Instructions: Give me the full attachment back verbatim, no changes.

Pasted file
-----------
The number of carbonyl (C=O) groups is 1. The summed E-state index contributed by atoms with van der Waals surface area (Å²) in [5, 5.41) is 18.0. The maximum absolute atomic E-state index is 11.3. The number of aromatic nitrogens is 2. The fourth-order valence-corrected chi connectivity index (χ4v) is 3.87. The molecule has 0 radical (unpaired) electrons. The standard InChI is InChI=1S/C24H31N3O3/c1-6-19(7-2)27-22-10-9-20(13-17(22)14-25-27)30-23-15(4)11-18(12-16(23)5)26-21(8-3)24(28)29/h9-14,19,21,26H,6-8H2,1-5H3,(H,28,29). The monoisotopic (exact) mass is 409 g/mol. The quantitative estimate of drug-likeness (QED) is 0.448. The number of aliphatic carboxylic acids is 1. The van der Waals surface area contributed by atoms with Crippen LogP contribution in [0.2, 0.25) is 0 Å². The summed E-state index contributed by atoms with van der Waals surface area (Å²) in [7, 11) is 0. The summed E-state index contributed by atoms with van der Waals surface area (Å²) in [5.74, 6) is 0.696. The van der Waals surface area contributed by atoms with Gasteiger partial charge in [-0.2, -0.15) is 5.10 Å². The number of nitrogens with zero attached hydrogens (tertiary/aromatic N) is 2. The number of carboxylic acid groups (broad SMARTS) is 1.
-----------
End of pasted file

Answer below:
The number of carbonyl (C=O) groups is 1. The summed E-state index contributed by atoms with van der Waals surface area (Å²) in [5, 5.41) is 18.0. The maximum absolute atomic E-state index is 11.3. The number of aromatic nitrogens is 2. The fourth-order valence-corrected chi connectivity index (χ4v) is 3.87. The molecule has 0 radical (unpaired) electrons. The standard InChI is InChI=1S/C24H31N3O3/c1-6-19(7-2)27-22-10-9-20(13-17(22)14-25-27)30-23-15(4)11-18(12-16(23)5)26-21(8-3)24(28)29/h9-14,19,21,26H,6-8H2,1-5H3,(H,28,29). The monoisotopic (exact) mass is 409 g/mol. The quantitative estimate of drug-likeness (QED) is 0.448. The number of aliphatic carboxylic acids is 1. The van der Waals surface area contributed by atoms with Crippen LogP contribution in [0.2, 0.25) is 0 Å². The summed E-state index contributed by atoms with van der Waals surface area (Å²) in [7, 11) is 0. The summed E-state index contributed by atoms with van der Waals surface area (Å²) in [5.74, 6) is 0.696. The van der Waals surface area contributed by atoms with Gasteiger partial charge in [-0.2, -0.15) is 5.10 Å². The number of nitrogens with zero attached hydrogens (tertiary/aromatic N) is 2. The number of carboxylic acid groups (broad SMARTS) is 1.